Wright on the Sacraments

I know I've been quite infrequent in blogging lately. Hopefully soon I'll have both something good to say and time to say it at the same time. Until then, I hope you enjoy this excellent video selection of NT Wright talking about Sacramental Theology. I actually listened to the entire "Space, Time, and Sacraments" lectures when I was in seminary, and found it excellent food for thought.

A thought on his final point about balancing Word and Sacrament. We really do need a strong encounter with both. In some churches, this will mean more in depth preaching of the Word. In The United Methodist Church there is a movement afoot to reclaim our Wesleyan (and Anglican) practice of a weekly celebration of holy communion. Even where I live (in the deep South, where I assume Methodism has been most influenced by the strong Baptist presence) several of the UM churches/ministries in town do offer a weekly service of Word and Table and follow the church's liturgy in so doing.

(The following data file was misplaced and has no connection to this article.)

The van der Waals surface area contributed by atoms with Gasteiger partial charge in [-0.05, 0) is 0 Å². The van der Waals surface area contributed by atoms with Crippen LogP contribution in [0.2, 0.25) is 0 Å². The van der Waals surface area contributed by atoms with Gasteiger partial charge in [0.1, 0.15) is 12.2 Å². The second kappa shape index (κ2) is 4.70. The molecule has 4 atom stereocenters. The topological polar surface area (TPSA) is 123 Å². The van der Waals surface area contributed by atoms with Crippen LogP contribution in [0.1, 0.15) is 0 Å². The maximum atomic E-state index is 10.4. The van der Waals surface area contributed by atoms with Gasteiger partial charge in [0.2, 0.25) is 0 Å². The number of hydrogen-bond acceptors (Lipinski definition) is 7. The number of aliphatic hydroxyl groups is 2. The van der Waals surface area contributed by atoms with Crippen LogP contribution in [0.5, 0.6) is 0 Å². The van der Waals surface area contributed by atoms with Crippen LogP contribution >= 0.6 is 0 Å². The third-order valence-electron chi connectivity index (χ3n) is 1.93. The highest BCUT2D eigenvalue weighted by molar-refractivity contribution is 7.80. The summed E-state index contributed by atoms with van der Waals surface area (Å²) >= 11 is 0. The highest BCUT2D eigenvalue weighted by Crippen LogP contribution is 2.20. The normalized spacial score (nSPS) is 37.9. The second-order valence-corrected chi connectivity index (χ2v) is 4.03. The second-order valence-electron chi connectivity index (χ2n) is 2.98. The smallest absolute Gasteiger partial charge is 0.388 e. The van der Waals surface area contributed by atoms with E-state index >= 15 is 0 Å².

While some may worry about this movement as making us "too Catholic" (meaning "Roman Catholic"), it is actually thoroughly Wesleyan. John Wesley himself encouraged the Methodists in America to use his revision of The Book of Common Prayer and to celebrate the holy sacrament each and every Sunday:

"I have prepared a Liturgy little differing from that of the Church of England (I think, the best constituted National Church in the world), which I advise all the traveling preachers to use on the Lord's Day in all the congregations...I also advise the elders to administer the Supper of the Lord on every Lord's Day."
-Wesley's Letter to the American Methodists, Sept. 1784

It will take courage, patience, and good teaching to move congregations in this direction who are accustomed to only a monthly celebration, or who are accustomed to a poor use of the liturgy; but in the end I believe it will strengthen the church's spiritual life while simultaneously moving our practice closer to our Wesleyan roots AND closer to the ecumenical consensus (of today and of the early centuries).

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